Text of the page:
Rebel said...

Karin... dude!

#1 I think I need to introduce you to Sister Margarita from the church of Jose Cuerva. Or at least take you out for a drink. Seriously - give me a call, I'm unemployed! We'll discuss the psychological ramifications of religious indoctrination and stuff. I've been there, I know!

Matthew 26: 27-29 "Take, drink!"

John 2:1-11 "Most people bring out the cheap wine once everyone's drunk - you saved the best for last!"

1 Timothy 5:23 "Have some wine - it's good for your health."

Anonymous said...

I certainly have nothing against the occasional beer, but I suppose everyone has to define their own relationship with booze.

I commend you for being able to acknowledge your spirituality without alienating the people who believe differently. This kind of stuff with the support group really gets under my skin because I consider myself an atheist, yet the world around me always seems to assume that I must be a Christian. I believe the thinking goes: She's a good person, so she must believe in God. It's inconceivable to a lot of people that I can be a good person, have a good life, and, yes, even have a good marriage all without a single minute spent in church.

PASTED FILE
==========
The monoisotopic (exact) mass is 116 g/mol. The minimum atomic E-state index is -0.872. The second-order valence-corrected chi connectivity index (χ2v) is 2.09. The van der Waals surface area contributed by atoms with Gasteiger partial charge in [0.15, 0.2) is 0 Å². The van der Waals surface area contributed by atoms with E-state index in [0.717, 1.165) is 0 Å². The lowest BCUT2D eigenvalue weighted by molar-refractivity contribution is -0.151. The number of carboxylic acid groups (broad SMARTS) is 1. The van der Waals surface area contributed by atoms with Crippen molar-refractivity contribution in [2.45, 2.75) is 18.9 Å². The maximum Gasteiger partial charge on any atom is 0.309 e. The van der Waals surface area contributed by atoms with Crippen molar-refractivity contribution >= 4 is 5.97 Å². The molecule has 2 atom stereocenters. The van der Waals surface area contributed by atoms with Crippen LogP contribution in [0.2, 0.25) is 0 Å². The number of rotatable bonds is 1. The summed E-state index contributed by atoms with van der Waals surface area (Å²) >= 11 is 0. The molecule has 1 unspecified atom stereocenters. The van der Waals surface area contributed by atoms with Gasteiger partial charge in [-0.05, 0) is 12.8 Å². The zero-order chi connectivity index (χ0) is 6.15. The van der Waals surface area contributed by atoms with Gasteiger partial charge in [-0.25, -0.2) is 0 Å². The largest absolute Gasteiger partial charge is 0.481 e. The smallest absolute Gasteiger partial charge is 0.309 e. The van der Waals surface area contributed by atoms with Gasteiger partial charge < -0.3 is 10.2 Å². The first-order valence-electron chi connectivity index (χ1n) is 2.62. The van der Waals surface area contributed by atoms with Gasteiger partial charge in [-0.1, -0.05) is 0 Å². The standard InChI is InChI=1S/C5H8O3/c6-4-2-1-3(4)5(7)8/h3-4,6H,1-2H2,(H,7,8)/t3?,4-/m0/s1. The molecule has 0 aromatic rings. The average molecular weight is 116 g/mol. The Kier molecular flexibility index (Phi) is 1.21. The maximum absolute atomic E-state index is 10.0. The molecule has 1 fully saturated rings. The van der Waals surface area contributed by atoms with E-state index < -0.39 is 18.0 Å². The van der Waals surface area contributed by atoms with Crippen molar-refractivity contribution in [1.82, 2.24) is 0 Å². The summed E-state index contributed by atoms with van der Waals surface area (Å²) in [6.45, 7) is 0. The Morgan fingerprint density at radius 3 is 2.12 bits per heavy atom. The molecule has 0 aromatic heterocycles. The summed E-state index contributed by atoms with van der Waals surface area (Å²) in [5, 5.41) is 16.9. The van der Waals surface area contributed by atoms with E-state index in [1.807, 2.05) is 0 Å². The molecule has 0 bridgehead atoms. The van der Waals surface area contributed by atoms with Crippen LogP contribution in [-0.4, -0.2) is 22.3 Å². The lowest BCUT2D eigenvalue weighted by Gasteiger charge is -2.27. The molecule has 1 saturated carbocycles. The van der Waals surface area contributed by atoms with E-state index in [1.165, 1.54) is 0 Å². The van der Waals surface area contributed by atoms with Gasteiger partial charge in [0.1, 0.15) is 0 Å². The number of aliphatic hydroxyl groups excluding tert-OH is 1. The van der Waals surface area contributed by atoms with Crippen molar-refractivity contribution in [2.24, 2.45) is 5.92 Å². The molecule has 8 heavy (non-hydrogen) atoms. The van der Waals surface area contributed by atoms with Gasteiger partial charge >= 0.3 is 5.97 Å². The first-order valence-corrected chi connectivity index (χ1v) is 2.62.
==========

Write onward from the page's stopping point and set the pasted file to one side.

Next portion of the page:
Well, I don't mean to rant. Now I think I need a drink.

G said...

Hey there. Sorry to hear about the separation.

As for the "too early to drink during the week" thing, I think you need to get in touch with your inner Bridget Jones, Carrie Bradshaw, [me] and all other forms of women who have a glass of wine or beer with dinner sometimes, even if it's by herself. And that is exactly what I'm going to do RIGHT NOW. Because I can, and there's nothing inherently immoral about a beverage.

As for the Christianese thing: ICK. Being raised in South Carolina but possessed of an unnaturally headstrong aversion to organized Christianity, I feel you. It is a lowdown dirty shame that the divorce support group is acting more like 6 year old pantyhose than the sturdy jogging bra you need right now. That being said, do you think that other people who went to the group agreed with you--maybe the ones squirming in discomfort? Perhaps you could get some rantfests going on with them?